Wednesday, December 30, 2009

Arrested gays plan seperation, say homosexuals have no rights in Malawi

Two Malawian gay lovebirds Steven Monjeza and Tiwonge Chimbalanga have announced their pans for separation after noticing that Malawi has no gay rights.
Speaking from Blantyre police, the equally shaken two said they did not understand why the police was keeping them under custody.
Chimbalanga said she saw no reason for police to pounce on homosexuals when heterosexuals wed openly.
“We are being victimized for simply expressing what we feel, why are police officers victimizing us when heterosexuals wed publicly without being bothered, we have done nothing wrong our conscious is clean God is the best judge,” said Chimbalanga.
On his part Monjeza was very saddened with what had happened adding that this would affect their sexuality.
“However we are separating because we have realized that Malawi has no homosexual rights,” said Monjeza.
The two are to appear before the Blantyre magistrates’ courts today with scores expected to witness the hearing of the case that has raise a lot of public interest.
According to views monitored on radio phone-in programmes, many Malawians want a speedy trial for the two for doing what has been described as indecent act.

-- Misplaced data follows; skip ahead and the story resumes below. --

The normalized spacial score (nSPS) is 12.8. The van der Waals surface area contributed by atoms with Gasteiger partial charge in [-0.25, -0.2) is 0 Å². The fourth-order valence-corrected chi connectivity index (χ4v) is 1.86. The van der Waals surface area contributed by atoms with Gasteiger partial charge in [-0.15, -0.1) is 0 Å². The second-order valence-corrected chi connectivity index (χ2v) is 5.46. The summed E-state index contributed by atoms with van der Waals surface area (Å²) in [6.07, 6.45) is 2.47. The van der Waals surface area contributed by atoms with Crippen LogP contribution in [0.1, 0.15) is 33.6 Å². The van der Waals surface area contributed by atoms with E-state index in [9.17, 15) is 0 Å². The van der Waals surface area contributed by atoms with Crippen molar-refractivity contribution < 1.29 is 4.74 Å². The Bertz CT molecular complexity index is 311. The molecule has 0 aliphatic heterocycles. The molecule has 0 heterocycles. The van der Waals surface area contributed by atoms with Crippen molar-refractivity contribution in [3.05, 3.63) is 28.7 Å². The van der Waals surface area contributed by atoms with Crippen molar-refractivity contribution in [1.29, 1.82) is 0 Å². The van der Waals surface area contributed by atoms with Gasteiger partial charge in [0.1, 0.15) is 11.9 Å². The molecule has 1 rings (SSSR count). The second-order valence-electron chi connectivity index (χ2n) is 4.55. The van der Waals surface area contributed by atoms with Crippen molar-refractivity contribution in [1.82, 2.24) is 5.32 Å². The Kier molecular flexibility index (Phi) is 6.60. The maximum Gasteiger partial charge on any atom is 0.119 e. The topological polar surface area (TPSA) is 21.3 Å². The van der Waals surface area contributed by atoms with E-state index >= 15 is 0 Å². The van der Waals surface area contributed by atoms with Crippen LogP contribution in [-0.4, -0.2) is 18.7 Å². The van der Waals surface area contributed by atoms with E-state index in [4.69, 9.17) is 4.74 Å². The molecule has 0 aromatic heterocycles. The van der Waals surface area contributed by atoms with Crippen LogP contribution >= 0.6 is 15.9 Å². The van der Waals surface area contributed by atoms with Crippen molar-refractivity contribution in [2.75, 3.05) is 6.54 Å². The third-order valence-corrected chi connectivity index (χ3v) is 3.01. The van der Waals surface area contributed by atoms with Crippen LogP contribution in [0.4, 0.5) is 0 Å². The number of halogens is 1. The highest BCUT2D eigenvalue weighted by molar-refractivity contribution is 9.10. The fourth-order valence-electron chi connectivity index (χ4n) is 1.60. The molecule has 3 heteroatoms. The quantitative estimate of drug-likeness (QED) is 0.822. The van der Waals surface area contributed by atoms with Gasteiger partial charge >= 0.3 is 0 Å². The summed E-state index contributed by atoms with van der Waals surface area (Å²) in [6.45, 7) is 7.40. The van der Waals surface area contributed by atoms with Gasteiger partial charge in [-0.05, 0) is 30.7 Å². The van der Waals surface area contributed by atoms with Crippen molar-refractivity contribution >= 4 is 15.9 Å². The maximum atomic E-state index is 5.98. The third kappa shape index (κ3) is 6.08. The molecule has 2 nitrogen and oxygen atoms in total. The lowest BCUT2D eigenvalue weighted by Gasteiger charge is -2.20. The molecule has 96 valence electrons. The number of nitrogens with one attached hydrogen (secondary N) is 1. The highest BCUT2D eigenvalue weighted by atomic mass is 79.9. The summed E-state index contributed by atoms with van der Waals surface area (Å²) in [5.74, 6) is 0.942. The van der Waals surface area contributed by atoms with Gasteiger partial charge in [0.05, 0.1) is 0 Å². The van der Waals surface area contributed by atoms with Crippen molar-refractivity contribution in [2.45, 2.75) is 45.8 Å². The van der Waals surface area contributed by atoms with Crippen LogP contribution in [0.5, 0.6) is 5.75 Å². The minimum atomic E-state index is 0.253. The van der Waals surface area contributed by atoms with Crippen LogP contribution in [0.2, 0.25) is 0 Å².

Meanwhile the Malawi gay rights movement (Magrim) has blamed increased public outrage against the two (gays) on ignorance, saying when it comes to issues of homosexuality many Malawians is illiterate.
Magrim publicist Wongani Phiri said the problem with many Malawians was that they failed to differentiate sodomy and homosexuality.
“For example many Malawians don’t know the difference between sodomy and homosexuality attributing the sex acts that happens in prisons to homosexuality, however being gay is natural as opposed to the behaviour that happens in prisons,” he said.
He said the movement was in full support of the present development trends taking in the country that demonstrated that Malawi was no longer a conservative nation.
“We are in full support of the government plans to change the national flag because it shows that government realizes that things are no longer the same and that modern laws and national emblems should reflect the modern trends. The same is true with the country’s homosexual statutes; they are old fashioned, do not reflect current trends, and need to change. It is no longer a luxury but a matter of urgency now,” said Phiri.
Meanwhile, the two appeared before the Blantyre Magistrates Court this morning, where, among others, their lawyers Noel Supedi of Edgar and Davis Law Firm argued that the two’s case was not as serious as treason.
The lawyers cited the case of former Vice President Cassim Chilumpha, whom government accused on planning to assassinate president Bingu wa Mutharika but still got court bail.
However, prosecutors argued that the case was so serious it would be immaterial for the court to grant bail.
The court is expected to make a ruling pertaining to bail next Monday.
Monjeza and Chimbalanga have since been transferred to Chichiri Maximum Prison.

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